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, 38 (1), 31-39

Bringing Renal Biopsy Interpretation Into the Molecular Age With Single-Cell RNA Sequencing


Bringing Renal Biopsy Interpretation Into the Molecular Age With Single-Cell RNA Sequencing

Andrew F Malone et al. Semin Nephrol.


The renal biopsy provides critical diagnostic and prognostic information to clinicians including cases of acute kidney injury, chronic kidney disease, and allograft dysfunction. Today, biopsy specimens are read using a combination of light microscopy, electron microscopy, and indirect immunofluorescence, with a limited number of antibodies. These techniques all were perfected decades ago with only incremental changes since then. By contrast, recent advances in single-cell genomics are transforming scientists' ability to characterize cells. Rather than measure the expression of several genes at a time by immunofluorescence, it now is possible to measure the expression of thousands of genes in thousands of single cells simultaneously. Here, we argue that the development of single-cell RNA sequencing offers an opportunity to describe human kidney disease comprehensively at a cellular level. It is particularly well suited for the analysis of immune cells, which are characterized by multiple subtypes and changing functions depending on their environment. In this review, we summarize the development of single-cell RNA sequencing methodologies. We discuss how these approaches are being applied in other organs, and the potential for this powerful technology to transform our understanding of kidney disease once applied to the renal biopsy.

Keywords: RNA sequencing; biopsy; informatics; microfluidics.

Conflict of interest statement

Conflict of Interest: All authors declare no conflict of interest.


Figure 1
Figure 1. Applying scRNA-seq to human kidney biopsy analysis
A kidney biopsy is first dissociated into a single cell suspension reflecting all cell types present in the biopsy. These cells are coencapsulated with lysis buffer and an oligo-dT containing primer. RNA is isolated through oligo-dT binding, and reverse transcribed (RT) with second strand synthesis into cDNA. This cDNA then can be amplified wither through PCR, or through in vitro transcription (IVT) followed by RT and second strand synthesis. Primers are then added to prepare the library for next generation sequencing. The sequencing data is analyzed to generate a digital count matrix reflecting the gene expression present in every cell from the biopsy. This can be analyzed in many different ways, one of them being cell clustering through dimensionality reduction. This groups cells by an unsupervised clustering approach which compares each cell’s transcriptome and clusters those that are similar. Cell types can then be classified by examining known marker gene expression in each cluster.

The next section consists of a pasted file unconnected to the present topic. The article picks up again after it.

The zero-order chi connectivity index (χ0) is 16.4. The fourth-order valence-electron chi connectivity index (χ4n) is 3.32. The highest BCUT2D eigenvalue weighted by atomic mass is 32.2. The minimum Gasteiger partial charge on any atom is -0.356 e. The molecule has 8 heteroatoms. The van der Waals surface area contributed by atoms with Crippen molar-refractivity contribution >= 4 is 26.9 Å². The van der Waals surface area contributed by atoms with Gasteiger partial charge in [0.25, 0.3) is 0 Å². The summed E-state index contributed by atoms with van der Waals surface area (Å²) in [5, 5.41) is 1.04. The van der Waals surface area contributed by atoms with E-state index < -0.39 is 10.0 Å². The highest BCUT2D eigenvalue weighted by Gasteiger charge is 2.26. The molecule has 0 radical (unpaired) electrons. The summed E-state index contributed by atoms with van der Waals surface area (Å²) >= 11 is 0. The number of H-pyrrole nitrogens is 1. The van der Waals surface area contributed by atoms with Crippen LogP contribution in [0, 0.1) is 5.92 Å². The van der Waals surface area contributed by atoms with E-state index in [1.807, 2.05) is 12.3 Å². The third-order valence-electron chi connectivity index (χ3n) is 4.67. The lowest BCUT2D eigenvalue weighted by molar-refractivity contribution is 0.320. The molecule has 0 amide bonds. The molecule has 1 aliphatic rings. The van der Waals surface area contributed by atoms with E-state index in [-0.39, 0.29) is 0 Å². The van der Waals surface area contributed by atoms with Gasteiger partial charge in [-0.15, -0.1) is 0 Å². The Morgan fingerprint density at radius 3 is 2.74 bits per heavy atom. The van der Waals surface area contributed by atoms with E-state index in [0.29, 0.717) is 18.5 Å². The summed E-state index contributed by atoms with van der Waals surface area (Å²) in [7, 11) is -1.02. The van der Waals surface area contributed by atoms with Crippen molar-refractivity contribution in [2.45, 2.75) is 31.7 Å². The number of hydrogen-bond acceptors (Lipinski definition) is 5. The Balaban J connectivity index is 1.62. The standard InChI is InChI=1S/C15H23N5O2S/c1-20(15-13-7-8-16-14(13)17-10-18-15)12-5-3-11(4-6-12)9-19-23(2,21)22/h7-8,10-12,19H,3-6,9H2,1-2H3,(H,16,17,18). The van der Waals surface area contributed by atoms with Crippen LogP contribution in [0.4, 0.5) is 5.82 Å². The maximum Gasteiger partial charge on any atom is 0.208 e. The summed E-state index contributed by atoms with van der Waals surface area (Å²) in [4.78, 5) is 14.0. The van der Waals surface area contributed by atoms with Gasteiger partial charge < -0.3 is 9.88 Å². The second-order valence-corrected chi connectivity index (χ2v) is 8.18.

Figure 2
Figure 2. Unique Molecular Identifiers (UMI) to correct for amplification bias
Creation of a single cell cDNA library requires amplication of pictograms of cDNA by many orders of magnitude. This is accomplished either by PCR or by in vitro transcription. Either way, bias is introduced if some transcripts undergo preferential amplification. To correct for this, a unique molecular identifier (UMI, which is essentially an oligonucleotide barcode, is added to each cDNA during reverse transcription and before amplification. Once the library is sequenced, these UMIs enable sequencing reads to be assigned to individual transcript molecules. If there is more than one read with the same UMI that maps to the same gene, this represents amplification bias and is collapsed into a single read informatically.
Figure 3
Figure 3. Dissociation and cleanup prior to droplet encapsulation
Proteolytic dissociation of sold tissues such as kidney leads to the presence of many cell fragments and ambient RNA that must be removed prior to droplet encapsulation. This can be achieved by FACS purification, for example including propidium iodide (PI) which will bind to nucleic acids in cell fragments and dead cells. The PI-negative fraction is collected and subject to scRNA-seq. Alternatively, differential gradient separation can be used to separate whole cells from fragments because of their lower density. In either case, cell viability is assessed after the cleanup step (for example by Trypan blue exclusion) prior to droplet encapsulation.

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